Handling appeals requires special skills: the ability to analyze critically, write persuasively, and focus intently on the essence of the case.
Please see our article links below that explain special issues on appeal.
Appeals don’t just start when you have won or lost a case. To the contrary, if your case involves a substantial right or dollar amount, you should consider consulting an appellate lawyer during litigation and trial. This will protect your rights by making sure (1) you don’t waive arguments needed on appeal; (2) you build a full record for an appeal; and (3) you can better understand how your case theory will hold up on appeal. Furthermore, appeals involve specialized standards of review, and appeals from trial courts have different standards than appeals from administrative agencies. You must consider the correct standard from the beginning.Our Appellate Team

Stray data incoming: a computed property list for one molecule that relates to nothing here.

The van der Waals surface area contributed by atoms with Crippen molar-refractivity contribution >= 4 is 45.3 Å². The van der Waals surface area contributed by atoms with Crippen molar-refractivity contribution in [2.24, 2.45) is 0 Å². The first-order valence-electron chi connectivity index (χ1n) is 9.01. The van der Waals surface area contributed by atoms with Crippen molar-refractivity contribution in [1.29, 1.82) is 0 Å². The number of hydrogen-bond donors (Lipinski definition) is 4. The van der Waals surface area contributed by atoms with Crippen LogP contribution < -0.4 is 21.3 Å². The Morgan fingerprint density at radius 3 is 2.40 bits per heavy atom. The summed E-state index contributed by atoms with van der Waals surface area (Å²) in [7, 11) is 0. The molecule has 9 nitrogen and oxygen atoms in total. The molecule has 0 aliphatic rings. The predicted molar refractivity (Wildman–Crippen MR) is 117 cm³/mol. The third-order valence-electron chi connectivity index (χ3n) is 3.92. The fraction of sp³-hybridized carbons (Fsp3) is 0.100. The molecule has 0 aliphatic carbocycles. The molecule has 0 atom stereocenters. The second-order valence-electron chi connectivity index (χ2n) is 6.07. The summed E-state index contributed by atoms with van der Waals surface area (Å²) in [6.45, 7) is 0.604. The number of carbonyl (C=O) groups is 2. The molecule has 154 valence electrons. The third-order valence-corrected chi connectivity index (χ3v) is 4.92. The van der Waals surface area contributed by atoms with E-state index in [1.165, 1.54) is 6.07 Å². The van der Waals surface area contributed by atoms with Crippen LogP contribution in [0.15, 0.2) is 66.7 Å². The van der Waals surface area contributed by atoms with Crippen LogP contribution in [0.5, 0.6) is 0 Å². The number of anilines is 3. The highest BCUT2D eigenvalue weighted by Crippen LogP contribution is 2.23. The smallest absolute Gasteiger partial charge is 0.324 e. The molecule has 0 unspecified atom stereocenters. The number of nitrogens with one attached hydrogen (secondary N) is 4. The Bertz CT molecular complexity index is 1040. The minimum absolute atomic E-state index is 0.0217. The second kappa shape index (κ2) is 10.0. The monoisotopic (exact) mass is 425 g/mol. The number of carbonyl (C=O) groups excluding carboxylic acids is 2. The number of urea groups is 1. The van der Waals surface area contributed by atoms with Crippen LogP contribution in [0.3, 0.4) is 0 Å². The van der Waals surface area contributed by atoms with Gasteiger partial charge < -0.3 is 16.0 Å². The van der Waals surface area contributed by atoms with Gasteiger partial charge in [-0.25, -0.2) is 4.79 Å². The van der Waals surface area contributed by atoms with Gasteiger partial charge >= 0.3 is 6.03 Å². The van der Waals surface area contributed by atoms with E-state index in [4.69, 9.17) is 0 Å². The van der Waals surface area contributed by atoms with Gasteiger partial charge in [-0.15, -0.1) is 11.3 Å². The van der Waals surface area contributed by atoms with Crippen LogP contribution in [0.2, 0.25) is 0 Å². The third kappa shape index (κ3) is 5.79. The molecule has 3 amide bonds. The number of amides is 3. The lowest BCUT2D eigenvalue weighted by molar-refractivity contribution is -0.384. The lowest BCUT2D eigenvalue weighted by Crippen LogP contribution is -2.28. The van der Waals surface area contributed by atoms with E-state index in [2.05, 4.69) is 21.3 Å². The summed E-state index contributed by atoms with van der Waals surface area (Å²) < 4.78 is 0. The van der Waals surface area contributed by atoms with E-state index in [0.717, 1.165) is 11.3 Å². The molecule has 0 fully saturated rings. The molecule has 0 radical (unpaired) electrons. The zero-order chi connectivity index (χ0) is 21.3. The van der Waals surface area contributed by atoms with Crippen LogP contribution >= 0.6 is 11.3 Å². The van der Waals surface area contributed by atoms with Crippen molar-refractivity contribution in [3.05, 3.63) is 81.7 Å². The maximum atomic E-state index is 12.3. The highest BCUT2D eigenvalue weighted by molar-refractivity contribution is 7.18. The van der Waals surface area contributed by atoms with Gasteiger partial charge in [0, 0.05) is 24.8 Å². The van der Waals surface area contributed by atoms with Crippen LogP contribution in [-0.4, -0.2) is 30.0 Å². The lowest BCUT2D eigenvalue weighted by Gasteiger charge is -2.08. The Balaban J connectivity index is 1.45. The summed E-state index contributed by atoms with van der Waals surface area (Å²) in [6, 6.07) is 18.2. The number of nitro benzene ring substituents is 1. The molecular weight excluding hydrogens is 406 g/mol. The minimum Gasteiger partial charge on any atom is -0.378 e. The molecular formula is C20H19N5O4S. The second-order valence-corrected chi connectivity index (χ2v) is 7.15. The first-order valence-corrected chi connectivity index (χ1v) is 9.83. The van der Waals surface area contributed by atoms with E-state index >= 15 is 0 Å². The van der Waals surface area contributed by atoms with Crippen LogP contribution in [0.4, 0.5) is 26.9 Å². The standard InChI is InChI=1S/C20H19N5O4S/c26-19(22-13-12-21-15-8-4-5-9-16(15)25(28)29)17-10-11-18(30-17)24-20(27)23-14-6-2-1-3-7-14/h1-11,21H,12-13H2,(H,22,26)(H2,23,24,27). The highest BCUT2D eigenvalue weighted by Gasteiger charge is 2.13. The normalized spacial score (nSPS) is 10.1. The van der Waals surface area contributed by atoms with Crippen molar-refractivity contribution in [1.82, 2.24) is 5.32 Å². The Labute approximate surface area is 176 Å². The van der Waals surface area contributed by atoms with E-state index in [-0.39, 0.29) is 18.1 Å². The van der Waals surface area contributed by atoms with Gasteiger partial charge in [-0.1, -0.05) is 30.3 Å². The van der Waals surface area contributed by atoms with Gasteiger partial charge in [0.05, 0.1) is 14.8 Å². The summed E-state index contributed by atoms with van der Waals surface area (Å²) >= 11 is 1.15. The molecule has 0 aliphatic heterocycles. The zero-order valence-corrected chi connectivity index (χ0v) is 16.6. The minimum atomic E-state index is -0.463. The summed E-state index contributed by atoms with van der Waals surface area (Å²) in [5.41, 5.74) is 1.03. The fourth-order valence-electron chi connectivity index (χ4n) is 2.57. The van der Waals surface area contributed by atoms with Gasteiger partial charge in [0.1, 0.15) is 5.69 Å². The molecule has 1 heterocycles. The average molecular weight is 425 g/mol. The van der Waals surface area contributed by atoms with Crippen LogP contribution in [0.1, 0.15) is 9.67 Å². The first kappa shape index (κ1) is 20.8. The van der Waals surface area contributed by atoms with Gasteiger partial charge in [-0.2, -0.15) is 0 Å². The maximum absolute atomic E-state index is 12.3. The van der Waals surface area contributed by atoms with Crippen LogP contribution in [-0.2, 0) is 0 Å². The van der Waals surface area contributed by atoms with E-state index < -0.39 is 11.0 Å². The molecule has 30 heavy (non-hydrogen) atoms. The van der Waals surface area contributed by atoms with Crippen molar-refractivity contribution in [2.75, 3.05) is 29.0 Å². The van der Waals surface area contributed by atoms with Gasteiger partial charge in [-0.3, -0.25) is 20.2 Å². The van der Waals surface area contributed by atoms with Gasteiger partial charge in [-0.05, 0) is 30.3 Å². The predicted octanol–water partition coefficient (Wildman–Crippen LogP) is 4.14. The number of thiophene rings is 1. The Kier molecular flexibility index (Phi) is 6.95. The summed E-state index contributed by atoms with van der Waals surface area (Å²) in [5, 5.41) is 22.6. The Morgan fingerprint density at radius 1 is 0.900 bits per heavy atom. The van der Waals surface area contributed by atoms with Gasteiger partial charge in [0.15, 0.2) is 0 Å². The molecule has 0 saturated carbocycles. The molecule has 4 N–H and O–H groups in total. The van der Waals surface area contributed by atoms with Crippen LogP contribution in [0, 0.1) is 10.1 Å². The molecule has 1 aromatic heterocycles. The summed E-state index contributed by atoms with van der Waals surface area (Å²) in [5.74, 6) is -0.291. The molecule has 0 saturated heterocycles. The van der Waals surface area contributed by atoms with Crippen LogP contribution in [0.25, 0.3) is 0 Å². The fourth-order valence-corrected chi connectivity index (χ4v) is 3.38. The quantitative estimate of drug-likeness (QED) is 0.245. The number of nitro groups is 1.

Bona Law PC attorneys have handled a significant number of appeals in federal and state court. We have represented both the appellants and appellees (losers and winners below) and have also often prepared “amicus” briefs (representing non-parties to the appeal who want to influence the outcome). We can work seamlessly and effectively with existing trial counsel who lack the desire or experience to handle the appeal, but want to stay involved.
You can read more about our appellate team below:
Jarod Bona is a Harvard Law School graduate, who clerked for federal appellate Judge James B. Loken of the United States Court of Appeals for the Eighth Circuit. Bona then began his career as an appellate and constitutional law litigator in Washington, DC for Gibson, Dunn & Crutcher. He has briefed and argued appeals in both state and federal courts.
William Markham is a Harvard Law School graduate with significant experience bringing and defending appeals in federal and state court.
Aaron Gott has participated in appeals for parties and amici in the U.S. Supreme Court, the Fourth Circuit, the Eighth Circuit, the Ninth Circuit, the Tenth Circuit and the Minnesota Supreme Court. He has argued multiple appeals before the Ninth Circuit.